information. Data so obtainedwere tabulated, analyzed and conclu-

sions were drawn using suitable statistics (i.e. Chi




79% of vitiligo patients were between age 13 to 45 years,

67% were males, 33% were females patients in study group. In

comparison to healthy controls, the psychiatric morbidity was

found to be significantly higher in the vitiligo group (62% v/s 25%).

37%, 18%, and 7% vitiligo patients suffered from Mixed anxiety

and depressive disorder, Depressive disorder and Generalized

anxiety disorder respectively. Incidence of psychiatric morbidity

was higher in patients who had lesions more on exposed body



Vitiligo affected marital, sex life and intimacy. This

generates psychological distress and disrupts the social relation-

ship and creates a vicious stress-vitiligo cycle. Among vitiligo cases,

psychiatric morbidity was found more frequent in young partici-

pants and higher in patients having lesions on exposed body areas.


Vitiligo; Psychiatric morbidity; Anxiety; Depression;


Disclosure of interest

The author has not supplied his/her decla-

ration of competing interest.

e-Poster Walk: Depression - part 3 and

obsessive-compulsive disorder


The effects of brain stimulation with

direct electrical current in the

treatment of resistant

obsessive-compulsive disorders

K. Najafi

1 ,

, Y. Fakour


, H. Zarrabi


, S.M.R. Khalkhali



N. Ramezanghorbani


, T. Najafi


, S. Shabafrouz



School of medicine, Guilan university of medical sciences,

department of psychiatry, Rasht, Iran


Ministry of health and medical education, department of

development and coordination scientific information and publication,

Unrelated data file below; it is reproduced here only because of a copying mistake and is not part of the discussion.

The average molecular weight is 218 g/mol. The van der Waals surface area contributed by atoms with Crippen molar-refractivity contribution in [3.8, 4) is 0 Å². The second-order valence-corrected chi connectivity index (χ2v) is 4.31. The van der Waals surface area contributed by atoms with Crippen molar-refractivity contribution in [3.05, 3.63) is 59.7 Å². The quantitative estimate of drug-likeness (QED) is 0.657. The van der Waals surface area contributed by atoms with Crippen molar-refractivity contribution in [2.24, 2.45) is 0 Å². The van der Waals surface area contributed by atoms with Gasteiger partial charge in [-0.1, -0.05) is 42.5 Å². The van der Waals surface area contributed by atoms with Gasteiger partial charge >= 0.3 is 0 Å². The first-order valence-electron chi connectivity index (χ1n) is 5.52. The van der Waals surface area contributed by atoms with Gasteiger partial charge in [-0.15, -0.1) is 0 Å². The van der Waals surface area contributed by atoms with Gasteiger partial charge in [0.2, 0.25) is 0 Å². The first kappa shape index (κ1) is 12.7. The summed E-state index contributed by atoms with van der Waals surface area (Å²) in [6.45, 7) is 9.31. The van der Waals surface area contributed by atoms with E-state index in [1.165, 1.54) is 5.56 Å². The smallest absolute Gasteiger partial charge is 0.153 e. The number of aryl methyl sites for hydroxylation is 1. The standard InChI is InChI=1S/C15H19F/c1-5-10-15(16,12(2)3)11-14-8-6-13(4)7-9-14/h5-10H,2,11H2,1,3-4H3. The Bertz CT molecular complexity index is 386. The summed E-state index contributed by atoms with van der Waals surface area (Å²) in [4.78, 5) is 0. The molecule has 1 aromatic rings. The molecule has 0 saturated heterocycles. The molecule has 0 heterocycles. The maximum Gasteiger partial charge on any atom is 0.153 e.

Tehran, Iran

Corresponding author.


Direct brain stimulation with electrical currents is

an effective treatment for depression and considering is an effec-

tive supplementary treatment of resistant obsessive-compulsive



Assess the effects of brain stimulation with direct electrical

current in the treatment of resistant obsessive-compulsive disor-



The present study is a paired clinical trial conduc-

ted in a group of 42 patients diagnosed with treatment resistant

obsessive-compulsive disorder in the province of Rasht. Direct

brain stimulation with electrical current was performed according

to the protocol throughout the 15 treatment sessions. The effecti-

veness of the first, fifth, tenth and fifteenth session(s) of treatment

were evaluated based on the Yale-Brown Obsessive Compulsive

Scale (Y-BOCS) and results were analyzed using Repeated Measure

ANOVA, Spearman Correlation and Pearson Correlation software

SPSS version 22.


All 42 participants stayed throughout the study. Mean

age of patients was 10.14


29.10. Mean test scores of Yale-Brown

Obsessive Compulsive Scale in the first, fifth, tenth and fifteenth

session of treatment was 6.78


28.4, 4.58


22.8, 6.3


16.4 and



10.8,respectivelywhich is significantly lower (


-value = 0.00,

F = 80.12). No significant correlation was observed between the

participant’s age, sex, education level, marital status and employ-

ment status and in any of the test scores of Yale-Brown Obsessive

Compulsive Scale in the first, fifth, tenth and fifteenth session of

treatment (


-value > 0.05).